Guy: Before I turned up, the local buyers were thoroughly unpopular because they would screw the miners straight into the ground. The miners were so despondent, because having broken their backs with hard work, they found they were not getting the money they had hoped for, and they just found it easier just to do farming. The local buyers would play games with foreign exchange rates, or sell them dud second hand vehicles, and generally jerk them around. Being totally straightforward opened up enormous possibilities. The two brothers work closely with the chief of the tribe. The tribal system works – the chief has a ‘noblesse oblige’ to take care of his tribes people who are essentially in his parish. So if a chief is dishonorable, he is pretty swiftly impeached and kicked out of office. Dealing with the two brothers, who function in part as the chief’s assistants, you can be sure that cases of hardship for the miners and families are addressed by the chief himself.
Marc: There is still integrity in the tribal system?
Guy: Massive integrity. If you want to look at ecology for example; as an individual you cannot just cut down a tree in the bush. You have to ask the chief and he checks with the locals. In Africa, the further you get away from the urban centres, the more the chiefs word is law.
Marc: You then end up with a bunch of mixed quality aquamarine rough?
Guy: I tend to buy the parcel and not be too picky because I know how much hard work has gone into the mining of it. So if they build a nice parcel with good cherries in the pie I will try to buy the whole lot, using the included material for cabs and carvings, keeping the finest pieces aside for rings, and custom designed pieces. The parcels are always good enough. We have built up an understanding over twenty years. Sometimes I will buy moderate material if they are desperate. Is it middle ground: you have to be compassionate without being a ‘soft touch’.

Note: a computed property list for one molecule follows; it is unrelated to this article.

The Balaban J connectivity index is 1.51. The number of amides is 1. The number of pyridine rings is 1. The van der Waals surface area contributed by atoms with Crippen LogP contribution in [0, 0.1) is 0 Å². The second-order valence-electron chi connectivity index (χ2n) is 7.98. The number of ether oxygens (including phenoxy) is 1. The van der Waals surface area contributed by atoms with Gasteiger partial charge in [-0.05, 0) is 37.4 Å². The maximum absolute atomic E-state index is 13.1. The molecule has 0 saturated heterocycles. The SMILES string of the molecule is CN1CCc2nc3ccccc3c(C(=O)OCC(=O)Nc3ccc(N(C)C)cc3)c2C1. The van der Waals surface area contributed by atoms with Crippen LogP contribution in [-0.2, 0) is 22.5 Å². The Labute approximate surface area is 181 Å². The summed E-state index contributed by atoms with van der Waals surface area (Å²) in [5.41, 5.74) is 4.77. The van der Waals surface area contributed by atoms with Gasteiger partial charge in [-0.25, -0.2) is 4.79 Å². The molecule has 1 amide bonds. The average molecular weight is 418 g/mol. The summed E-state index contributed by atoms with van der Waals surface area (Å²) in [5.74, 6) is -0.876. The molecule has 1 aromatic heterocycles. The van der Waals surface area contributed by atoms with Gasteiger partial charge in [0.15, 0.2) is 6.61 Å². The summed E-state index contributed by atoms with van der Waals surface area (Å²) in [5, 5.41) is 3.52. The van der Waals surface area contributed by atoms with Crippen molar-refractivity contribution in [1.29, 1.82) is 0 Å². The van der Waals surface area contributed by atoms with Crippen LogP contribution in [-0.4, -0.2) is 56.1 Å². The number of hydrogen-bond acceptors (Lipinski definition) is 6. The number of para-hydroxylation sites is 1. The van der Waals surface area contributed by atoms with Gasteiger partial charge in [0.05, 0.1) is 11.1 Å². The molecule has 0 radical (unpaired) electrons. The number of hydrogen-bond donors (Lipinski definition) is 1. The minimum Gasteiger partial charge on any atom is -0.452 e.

Marc: What about the cutting?
Guy: The cutting stage—the ones that are good colour and small size, I take to Sri Lanka because they are used to cutting calibrated stones. Special bigger pieces, I get cut in Thailand. In Thailand, my cutter employs his immediate family and good friends. The best cutters are kept employed and not laid off during lean periods. They are also well compensated for their work. If people are not happy they simply leave the factory.
Marc: How are your stones sourced in Sri Lanka?
Guy: I work with one supplier in Sri Lanka and he is a maestro when it comes to sapphires. We also jointly invested in a mine, and share the production evenly with the miners and the foremen when the stones are sold. We have eight miners, a foreman, and the two of us. Consequently, there are eleven shareholders. Working this way discourages theft because the miners get a share of the sale. We also source from other small scale mining operations. This assures that the local economy benefits. The lack of heavy machinery also means that the supply is going to last over generations. We work entirely with small scale production.
Marc: How about the cutting there?
Guy: My contact in Sri Lanka is also my cutter. He began as a stone cutter at an early age, and being a powerhouse of energy has developed a formidable cutting factory employing hundreds from the local community. He has built schools and as a sideline he invests in small scale mines. The Sri Lankan facility—they have really great conditions to work in. In Sri Lanka, to maintain the highest standard, you have to pay well above the going rate. So they really nurture them to be excellent cutters. Additionally my cutter in Sri Lanka pays for the schooling of the employees children, subsidised canteens and also helps with accommodations. No sweat shop. No child labor. To employ high quality cutters you have to treat them well.